Killer Honeymoon (Savannah Reid Series #18)

Killer Honeymoon (Savannah Reid Series #18)

4.5 19
by G. A. McKevett
     
 

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Now that plus-sized P.I. Savannah Reid has finally walked down the aisle, she's ready for a romantic island getaway with new husband Dirk Coulter. The trip is supposed to be a blissful week of rum drinks and sunshine--but finding a dead body on the beach can be a real killjoy. Welcome to the honeymoon from hell. . .

Savannah and Dirk were hoping for a little

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Overview

Now that plus-sized P.I. Savannah Reid has finally walked down the aisle, she's ready for a romantic island getaway with new husband Dirk Coulter. The trip is supposed to be a blissful week of rum drinks and sunshine--but finding a dead body on the beach can be a real killjoy. Welcome to the honeymoon from hell. . .

Savannah and Dirk were hoping for a little honeymoon excitement, but eye witnessing a cold blooded murder wasn't exactly what they had in mind. To their surprise, the recently deceased is none other than Amelia Northrop, the popular L.A. anchorwoman whose super sexy looks landed her a super wealthy husband. Savannah's no expert, but she's pretty sure Amelia won't be hosting tonight's evening news; she'll be the lead story.

When the local police make it clear that they don't want Savannah's help, she decides to do a little digging on her own--and what she discovers could blow the case wide open. It seems Amelia led a far more twisted life than her cheery on-screen persona suggested, and crossed more than a few powerful people along the way. The question is, who hated Amelia enough to shoot her dead in broad daylight? Savannah isn't sure, but she suspects Amelia found out the hard way that fate has a way of settling old scores--and karma can be a girl's worst enemy. . .

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Editorial Reviews

Publishers Weekly
McKevett’s charming 18th Savannah Reid mystery (after 2012’s Buried in Buttercream) takes PI Savannah Reid and her new husband, Det. Sgt. Dirk Coulter, to Santa Tesla, an island off the California coast, where their honeymoon quickly turns into a busman’s holiday. When the newlyweds see a blonde woman running along an isolated beach felled by gunfire, Savannah rushes to her aid. The mortally wounded woman turns out to be TV newscaster Amelia Northrop. Who had it in for the popular and beautiful Amelia, and why does the local police chief, Charlotte La Cross, try to cover up the crime? Savannah’s colleagues at her Moonlight Magnolia Detective Agency—Tammy Hart, Ryan Stone, and John Gibson—join the hunt for the truth, ably abetted by Granny Reid and brother Waycross. Cozy fans will enjoy the laugh-out-loud dialogue and Southern witticisms, as well as the surprise Dirk gets at the end. (Apr.)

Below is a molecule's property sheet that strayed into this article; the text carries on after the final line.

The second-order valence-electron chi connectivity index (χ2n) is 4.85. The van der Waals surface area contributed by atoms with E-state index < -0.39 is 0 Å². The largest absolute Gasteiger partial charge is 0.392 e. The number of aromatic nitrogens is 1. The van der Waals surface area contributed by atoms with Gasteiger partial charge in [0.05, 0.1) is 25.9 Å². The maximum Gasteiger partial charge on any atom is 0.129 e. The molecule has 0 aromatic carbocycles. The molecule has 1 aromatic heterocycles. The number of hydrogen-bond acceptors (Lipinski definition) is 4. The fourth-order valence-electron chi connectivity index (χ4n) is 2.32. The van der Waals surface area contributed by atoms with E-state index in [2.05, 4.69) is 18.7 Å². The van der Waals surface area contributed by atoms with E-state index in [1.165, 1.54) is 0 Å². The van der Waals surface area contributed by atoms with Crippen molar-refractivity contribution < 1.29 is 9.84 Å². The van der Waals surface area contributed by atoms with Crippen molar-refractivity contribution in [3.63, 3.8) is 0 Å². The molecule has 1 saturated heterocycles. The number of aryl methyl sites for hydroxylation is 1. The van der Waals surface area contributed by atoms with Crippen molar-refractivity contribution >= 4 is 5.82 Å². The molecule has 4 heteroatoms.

Kirkus Reviews
Murder disrupts a newlywed detective's shot at connubial bliss. At their long-awaited nuptials, private eye Savannah Reid (A Decadent Way to Die, 2011, etc.) agreed to take her longtime admirer, police detective Dirk Coulter, for better or worse. Grumpiness? Fine. Snoring? OK. But starting the first day of their honeymoon on the island paradise of Santa Tesla by watching a woman die of gunshot wounds? Unacceptable! Even worse, Savannah and Dirk hear TV reporter Amelia Northrop's death described by Eyewitness News as "an accidental drowning." When they confront Charlotte La Cross about the cover-up, Santa Tesla's police chief is more than a little evasive. So Savannah and Dirk have no choice than to haul their crew--Tammy Hart, John Gibson and Ryan Stone, along with Savannah's brother Waycross and of course Granny Reid--over to Santa Tesla to help them investigate. Stalker Burt Ferris looks like a good suspect. So does Ian Xenos, whose multimillion-dollar designer knockoff business Amelia recently busted. But when Amelia's husband, William, a developer with plans to build a casino on one of Santa Tesla's pristine beaches, confides that he too was the target of a mystery shooter, attention turns to the Island Protection League, an environmentalist group dedicated to stopping the project cold. Only Savannah would have a honeymoon featuring a cast of thousands, proving once more that enough is enough, but too much is fantastic.
Library Journal
Savannah and Dirk's blissful island honeymoon goes suddenly stormy when a dead body—a celebrity at that—turns up on the beach. The plus-sized PI tackles her 18th case (after Buried in Buttercream).

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Product Details

ISBN-13:
9780758276513
Publisher:
Kensington
Publication date:
03/26/2013
Series:
Savannah Reid Series, #18
Pages:
304
Product dimensions:
5.70(w) x 8.30(h) x 1.10(d)

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Killer HONEYMOON

A SAVANNAH REID MYSTERY
By G.A. McKevett

Kensington Publishing Corp.

Copyright © 2013 G.A. McKevett and Kensington Publishing Corporation
All right reserved.

ISBN: 978-0-7582-7651-3


Chapter One

Those darned cats were hogging the bed. Again.

As Savannah lay on her side—half-dreaming, half-waking— she felt Diamante draped—furry, warm, and heavy—across her thigh. Cleopatra was sprawled across her waist. Without even opening her eyes, Savannah knew which was which.

Since they were kittens, both had tried to sleep on her head, or at least on her pillow. Savannah had demanded they stay down by her feet. Over the years, they had negotiated this compromise. It worked, for human and feline alike.